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Canmore council approves $50 million operating budget for 2019

CANMORE – Canmore council had high praises for its administration and the process to reach a final 2019-20 operating and capital budgets for approval on Tuesday night (Dec. 18) as they voted unanimously to approve both.
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RMO FILE PHOTO

CANMORE – Canmore council had high praises for its administration and the process to reach a final 2019-20 operating and capital budgets for approval on Tuesday night (Dec. 18) as they voted unanimously to approve both.

The final budgets included a 4.9 per cent increase in municipal property taxes in 2019 to add $1.13 million to the $53 million operating budget and 4.6 per cent in 2020 to add $1.12 million to the $55.2 million operating budget.

Council deliberated on the budget for 18 hours over six meetings in November and December, hearing from all areas of the municipality’s operations and details on the next six years of capital plans.

“This is truly this new council’s culmination of all our work coming up with this business plan and our strategic priorities,” said Councillor Joanna McCallum. “It was quite enjoyable and it was exciting to see where my colleague’s values and vision was for the community.”

In terms of taxes, the new budget increases the amount property owners in the community pay to $28.6 million to fund operations next year and $26 million in 2020.

Mayor John Borrowman suggested residents should look beyond a percentage point increase, and recognize the value in programs and services offered in the amenity rich community.

“The work we are doing this evening and we have been doing over the past couple of months around the budget is arguable the most important job councils are elected to do,” Borrowman said. “Part of the reason we choose to live here is to a large extent due to the amenities, amazing facilities and opportunities that exist here.”

He said the challenge for council is to determine what programs and services into the future build and maintain the community, as well as responds to pressures facing the municipality into the future like climate change.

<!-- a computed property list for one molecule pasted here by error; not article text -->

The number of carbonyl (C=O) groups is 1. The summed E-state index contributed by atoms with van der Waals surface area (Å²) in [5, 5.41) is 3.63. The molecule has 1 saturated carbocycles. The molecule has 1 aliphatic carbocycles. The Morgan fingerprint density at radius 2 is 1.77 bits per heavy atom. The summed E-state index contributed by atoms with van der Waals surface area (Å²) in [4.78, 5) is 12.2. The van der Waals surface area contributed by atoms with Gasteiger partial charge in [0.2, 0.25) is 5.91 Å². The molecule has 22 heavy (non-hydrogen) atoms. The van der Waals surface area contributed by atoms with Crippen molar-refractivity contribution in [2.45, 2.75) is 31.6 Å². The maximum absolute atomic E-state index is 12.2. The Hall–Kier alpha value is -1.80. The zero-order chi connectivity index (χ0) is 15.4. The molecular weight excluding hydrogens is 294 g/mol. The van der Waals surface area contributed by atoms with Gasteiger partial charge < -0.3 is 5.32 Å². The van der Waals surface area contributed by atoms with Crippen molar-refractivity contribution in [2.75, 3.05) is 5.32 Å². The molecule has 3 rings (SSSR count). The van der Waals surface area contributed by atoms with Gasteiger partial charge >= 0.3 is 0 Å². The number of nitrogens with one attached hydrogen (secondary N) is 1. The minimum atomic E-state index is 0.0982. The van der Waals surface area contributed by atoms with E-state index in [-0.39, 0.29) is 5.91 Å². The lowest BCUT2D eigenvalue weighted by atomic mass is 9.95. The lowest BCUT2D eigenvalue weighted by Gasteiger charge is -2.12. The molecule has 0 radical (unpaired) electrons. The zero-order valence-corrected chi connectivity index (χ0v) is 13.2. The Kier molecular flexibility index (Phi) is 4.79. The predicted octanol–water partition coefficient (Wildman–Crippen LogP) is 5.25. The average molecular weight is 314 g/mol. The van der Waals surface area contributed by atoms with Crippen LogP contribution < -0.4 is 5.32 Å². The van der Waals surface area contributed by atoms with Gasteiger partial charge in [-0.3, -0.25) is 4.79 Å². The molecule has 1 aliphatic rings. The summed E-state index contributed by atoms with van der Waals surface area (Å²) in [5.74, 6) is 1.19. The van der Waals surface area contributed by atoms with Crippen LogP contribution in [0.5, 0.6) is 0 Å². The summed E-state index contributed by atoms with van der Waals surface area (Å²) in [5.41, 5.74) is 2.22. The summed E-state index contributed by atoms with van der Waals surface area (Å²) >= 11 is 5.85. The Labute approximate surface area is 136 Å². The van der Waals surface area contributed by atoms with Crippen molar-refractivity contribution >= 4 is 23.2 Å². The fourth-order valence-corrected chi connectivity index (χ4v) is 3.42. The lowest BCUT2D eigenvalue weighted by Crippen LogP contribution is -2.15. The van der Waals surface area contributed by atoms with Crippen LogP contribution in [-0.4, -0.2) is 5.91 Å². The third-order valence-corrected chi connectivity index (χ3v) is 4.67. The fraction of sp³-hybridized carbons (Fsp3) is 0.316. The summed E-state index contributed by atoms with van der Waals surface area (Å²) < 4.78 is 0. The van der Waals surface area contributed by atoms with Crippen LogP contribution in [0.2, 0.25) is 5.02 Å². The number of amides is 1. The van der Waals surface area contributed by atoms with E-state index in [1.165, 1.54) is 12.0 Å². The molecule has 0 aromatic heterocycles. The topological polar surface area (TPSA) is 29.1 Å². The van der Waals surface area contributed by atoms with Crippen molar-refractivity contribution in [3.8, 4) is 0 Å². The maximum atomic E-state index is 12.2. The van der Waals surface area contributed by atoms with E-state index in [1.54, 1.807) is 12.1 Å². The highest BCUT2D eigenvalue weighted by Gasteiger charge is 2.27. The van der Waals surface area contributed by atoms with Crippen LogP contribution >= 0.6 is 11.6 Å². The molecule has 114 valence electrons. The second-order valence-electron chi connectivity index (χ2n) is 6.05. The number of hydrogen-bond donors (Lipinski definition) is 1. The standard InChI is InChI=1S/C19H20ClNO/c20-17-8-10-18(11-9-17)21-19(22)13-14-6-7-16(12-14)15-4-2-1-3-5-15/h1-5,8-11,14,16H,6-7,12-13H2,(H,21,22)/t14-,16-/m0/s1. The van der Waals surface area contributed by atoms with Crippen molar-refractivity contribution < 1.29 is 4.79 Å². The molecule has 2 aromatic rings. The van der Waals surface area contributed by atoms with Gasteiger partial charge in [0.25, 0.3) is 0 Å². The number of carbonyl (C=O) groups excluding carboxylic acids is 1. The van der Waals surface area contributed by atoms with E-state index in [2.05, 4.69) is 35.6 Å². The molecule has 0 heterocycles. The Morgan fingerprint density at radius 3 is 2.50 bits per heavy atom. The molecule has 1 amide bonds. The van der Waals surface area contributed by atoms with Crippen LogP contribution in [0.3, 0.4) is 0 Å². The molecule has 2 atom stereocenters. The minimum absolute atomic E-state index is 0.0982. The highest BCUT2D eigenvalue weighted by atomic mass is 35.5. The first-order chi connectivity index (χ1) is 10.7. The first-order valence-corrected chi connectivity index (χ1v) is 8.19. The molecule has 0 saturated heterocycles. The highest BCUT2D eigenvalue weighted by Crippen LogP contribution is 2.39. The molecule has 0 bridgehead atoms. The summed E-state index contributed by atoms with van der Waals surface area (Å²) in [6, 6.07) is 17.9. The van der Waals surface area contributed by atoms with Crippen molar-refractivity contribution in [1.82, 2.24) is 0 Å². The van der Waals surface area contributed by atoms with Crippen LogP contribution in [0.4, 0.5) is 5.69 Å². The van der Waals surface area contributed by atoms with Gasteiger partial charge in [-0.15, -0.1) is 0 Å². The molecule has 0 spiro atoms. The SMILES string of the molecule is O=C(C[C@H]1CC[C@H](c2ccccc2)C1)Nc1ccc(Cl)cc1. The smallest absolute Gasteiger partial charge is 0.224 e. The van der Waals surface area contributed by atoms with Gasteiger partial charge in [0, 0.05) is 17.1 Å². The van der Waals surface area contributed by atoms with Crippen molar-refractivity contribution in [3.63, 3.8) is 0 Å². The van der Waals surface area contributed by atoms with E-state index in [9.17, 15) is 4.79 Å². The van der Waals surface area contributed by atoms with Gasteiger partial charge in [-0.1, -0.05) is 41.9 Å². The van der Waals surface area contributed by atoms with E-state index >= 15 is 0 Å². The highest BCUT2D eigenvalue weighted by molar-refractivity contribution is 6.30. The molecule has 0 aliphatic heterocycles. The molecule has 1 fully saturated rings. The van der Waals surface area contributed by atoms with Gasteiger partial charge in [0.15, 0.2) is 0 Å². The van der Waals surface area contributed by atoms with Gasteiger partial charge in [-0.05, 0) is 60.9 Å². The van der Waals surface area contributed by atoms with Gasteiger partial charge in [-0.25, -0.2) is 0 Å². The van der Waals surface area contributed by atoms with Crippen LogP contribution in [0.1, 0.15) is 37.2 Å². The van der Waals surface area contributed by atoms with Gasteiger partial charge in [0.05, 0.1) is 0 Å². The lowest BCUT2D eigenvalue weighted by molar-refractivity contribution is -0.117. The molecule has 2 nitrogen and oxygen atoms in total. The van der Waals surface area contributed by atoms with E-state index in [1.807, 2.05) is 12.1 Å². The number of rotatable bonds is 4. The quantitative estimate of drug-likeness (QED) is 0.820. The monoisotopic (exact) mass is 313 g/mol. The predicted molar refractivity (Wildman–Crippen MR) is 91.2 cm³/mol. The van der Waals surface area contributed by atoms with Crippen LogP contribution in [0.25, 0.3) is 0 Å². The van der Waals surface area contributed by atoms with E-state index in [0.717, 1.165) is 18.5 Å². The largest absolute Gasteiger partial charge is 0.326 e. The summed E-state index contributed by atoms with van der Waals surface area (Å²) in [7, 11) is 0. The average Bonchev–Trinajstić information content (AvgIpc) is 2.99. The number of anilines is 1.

“I think we get really good value for what we pay in taxes,” said the mayor.

Coun. Vi Sandford said it is exciting to see the goals of the community unfold into the future through the budgets.

“This operating budget, I really think, reflects the values of our community, the things we do well and the things we want to bring into the future,” she said.

As a cost per $100,000 in assessment the 2019 municipal tax increase represents $12.47 a year, or $1.04 a month. A $600,000 home, for example, will see a $75 a year increase to its tax bill, and finally, a $1 million Canmore property will see a $125 added to its annual property tax bill.

There are also other rates increased with the budget, including water bills and garbage and recycling rates. The water rate in 2019 is expected to increase based on the size of metre being used, but homeowners can expect a 2.9 per cent increase or average $16 bump to their bills over the entire year and 4.6 per cent or $18 for garbage and recycling fees.

The capital budget for 2019 included $7.7 million in utility projects and $9.8 million in other projects. The 2020 capital budget, which also received approval by council, sets out $8.2 million in utility related work and $9.3 million in Town operations.


Tanya Foubert

About the Author: Tanya Foubert

Tanya Foubert started as a news reporter at the Rocky Mountain Outlook in 2006. She won the Canadian Community Newspaper Award for best news story for her coverage of the 2013 flood. In December 2018, she became editor of the Outlook.
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